global game_objects, game_window, we get global objects and game window that we created in part 2. Even though we don't need
globalkeyword here, as
updatemethod will know that
game_objectsare global during runtime, but somewhere down the line, if we want to be consistent with pythonic code, then its better to be explicit than implicit (check Zen Of Python).
- Then comes the for loop to update the frame.
for obj1 in game_objects: for obj2 in game_objects: if obj1 is obj2: continue obj1.update(game_window.win_size, BORDER, obj2, dt)
- Here, since there are multiple dynamic objects (2 in our case, 1 paddle and 1 ball, walls are static) present and each object in some way or another interacts with each other (ball interact with walls as well, but since walls are static, we can just get their interaction as similar to how the ball interact with window borders).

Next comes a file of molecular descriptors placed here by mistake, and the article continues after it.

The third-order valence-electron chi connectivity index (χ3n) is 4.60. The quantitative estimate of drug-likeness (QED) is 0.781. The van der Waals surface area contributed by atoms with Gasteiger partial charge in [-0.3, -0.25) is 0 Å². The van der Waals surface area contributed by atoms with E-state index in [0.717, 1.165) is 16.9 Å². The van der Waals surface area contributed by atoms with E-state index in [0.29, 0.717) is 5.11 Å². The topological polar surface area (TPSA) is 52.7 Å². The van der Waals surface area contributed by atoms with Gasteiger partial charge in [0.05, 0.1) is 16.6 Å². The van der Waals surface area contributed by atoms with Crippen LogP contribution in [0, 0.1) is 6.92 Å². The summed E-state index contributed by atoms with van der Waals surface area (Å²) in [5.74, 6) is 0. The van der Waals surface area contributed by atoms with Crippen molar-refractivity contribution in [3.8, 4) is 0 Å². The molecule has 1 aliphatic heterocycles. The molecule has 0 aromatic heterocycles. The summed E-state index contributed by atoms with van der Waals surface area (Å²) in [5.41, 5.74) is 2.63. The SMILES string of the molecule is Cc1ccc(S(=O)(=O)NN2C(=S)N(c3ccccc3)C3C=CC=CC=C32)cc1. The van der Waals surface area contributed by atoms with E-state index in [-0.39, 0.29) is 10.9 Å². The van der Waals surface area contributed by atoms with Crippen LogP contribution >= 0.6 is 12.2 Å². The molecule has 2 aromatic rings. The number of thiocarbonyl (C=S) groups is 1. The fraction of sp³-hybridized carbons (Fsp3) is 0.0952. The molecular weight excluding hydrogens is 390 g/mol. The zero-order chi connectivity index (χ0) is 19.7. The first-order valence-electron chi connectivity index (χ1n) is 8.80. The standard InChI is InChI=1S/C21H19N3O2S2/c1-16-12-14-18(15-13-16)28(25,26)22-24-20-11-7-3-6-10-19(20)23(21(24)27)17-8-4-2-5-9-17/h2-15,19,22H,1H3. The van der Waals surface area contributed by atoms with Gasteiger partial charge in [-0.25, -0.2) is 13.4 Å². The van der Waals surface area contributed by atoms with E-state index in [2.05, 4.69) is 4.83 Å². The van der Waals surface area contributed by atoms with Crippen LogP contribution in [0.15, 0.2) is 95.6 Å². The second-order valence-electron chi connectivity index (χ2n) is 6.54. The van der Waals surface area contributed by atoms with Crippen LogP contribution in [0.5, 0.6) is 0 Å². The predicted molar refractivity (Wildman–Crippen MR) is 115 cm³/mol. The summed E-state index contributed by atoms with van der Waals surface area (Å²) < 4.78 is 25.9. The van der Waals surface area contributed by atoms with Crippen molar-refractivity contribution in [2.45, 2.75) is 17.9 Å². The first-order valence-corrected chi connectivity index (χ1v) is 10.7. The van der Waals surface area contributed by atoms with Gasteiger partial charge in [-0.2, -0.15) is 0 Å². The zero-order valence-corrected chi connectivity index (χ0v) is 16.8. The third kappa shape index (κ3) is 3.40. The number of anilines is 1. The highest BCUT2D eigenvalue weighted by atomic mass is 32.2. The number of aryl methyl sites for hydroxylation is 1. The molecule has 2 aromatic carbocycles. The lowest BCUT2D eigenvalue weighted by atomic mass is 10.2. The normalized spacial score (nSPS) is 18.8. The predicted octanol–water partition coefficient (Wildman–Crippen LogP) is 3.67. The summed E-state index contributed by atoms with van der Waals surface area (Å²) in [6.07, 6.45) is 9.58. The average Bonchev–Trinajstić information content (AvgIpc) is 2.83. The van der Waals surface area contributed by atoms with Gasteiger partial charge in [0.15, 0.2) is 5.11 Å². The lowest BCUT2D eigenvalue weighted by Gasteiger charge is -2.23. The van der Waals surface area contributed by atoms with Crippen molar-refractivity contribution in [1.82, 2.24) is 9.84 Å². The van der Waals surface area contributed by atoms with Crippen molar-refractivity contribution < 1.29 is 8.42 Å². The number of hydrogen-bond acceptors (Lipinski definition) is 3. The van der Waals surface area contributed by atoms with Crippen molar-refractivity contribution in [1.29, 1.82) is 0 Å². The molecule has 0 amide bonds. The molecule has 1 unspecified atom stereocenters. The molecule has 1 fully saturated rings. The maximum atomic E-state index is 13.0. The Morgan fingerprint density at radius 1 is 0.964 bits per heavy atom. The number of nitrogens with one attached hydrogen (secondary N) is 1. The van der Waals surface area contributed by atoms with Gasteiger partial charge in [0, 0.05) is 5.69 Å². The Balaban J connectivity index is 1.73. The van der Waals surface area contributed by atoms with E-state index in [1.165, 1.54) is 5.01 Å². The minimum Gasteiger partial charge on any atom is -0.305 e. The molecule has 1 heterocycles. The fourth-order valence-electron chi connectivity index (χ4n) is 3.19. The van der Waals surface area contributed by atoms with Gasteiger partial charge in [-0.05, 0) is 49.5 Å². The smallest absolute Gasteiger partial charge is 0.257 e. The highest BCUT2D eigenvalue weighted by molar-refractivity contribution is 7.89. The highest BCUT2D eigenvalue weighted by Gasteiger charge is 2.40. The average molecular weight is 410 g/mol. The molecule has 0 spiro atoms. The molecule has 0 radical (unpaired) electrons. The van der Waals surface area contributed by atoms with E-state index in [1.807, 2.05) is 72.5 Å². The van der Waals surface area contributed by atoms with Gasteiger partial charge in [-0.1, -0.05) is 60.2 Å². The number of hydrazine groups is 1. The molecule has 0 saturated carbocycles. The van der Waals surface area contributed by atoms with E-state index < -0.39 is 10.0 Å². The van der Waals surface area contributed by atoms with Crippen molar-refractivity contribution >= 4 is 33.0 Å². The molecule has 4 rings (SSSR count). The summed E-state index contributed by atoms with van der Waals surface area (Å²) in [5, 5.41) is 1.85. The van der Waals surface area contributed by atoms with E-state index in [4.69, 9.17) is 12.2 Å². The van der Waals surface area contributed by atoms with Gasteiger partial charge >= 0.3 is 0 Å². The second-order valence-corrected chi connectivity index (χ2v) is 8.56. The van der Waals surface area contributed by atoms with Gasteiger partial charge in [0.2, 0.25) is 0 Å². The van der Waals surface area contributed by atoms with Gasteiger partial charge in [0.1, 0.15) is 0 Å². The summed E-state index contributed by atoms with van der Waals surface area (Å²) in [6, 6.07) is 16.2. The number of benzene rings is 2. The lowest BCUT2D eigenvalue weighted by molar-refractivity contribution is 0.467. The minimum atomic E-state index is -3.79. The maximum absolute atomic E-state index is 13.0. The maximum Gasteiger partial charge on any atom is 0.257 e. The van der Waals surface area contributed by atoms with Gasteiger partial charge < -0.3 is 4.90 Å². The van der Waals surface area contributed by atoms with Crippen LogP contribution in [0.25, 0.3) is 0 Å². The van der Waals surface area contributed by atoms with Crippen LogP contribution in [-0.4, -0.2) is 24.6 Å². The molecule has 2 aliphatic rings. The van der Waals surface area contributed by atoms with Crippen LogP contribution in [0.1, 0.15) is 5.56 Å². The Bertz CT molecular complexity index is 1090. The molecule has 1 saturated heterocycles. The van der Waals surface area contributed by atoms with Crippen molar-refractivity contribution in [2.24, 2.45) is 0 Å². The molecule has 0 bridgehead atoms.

- We iterate for each object in
game_objects, inside that iteration we again iterate for objects in
game_objectsand ignore whenever same object is encountered, that is, only distinct object interaction would be possible. Again the use of for loop in this case does not seem obvious, but when it comes to scaling the code, if we are introducing more objects, like 2 paddles or 2 balls then this for loop resolves many upcoming future errors.
- After ignoring the same object, then for loop execute the
updatemethod of outer loop object
obj1, both objects have same update declaration, that is, it takes 4 parameters (excluding 1 self parameter) namely,
win_sizethe game window dimensions
BORDER(see, I got in flow and relied on python's implicit behaviour 😅, not using
global BORDERat the start of function),
other_objectthe second object (
obj2) with which the first object (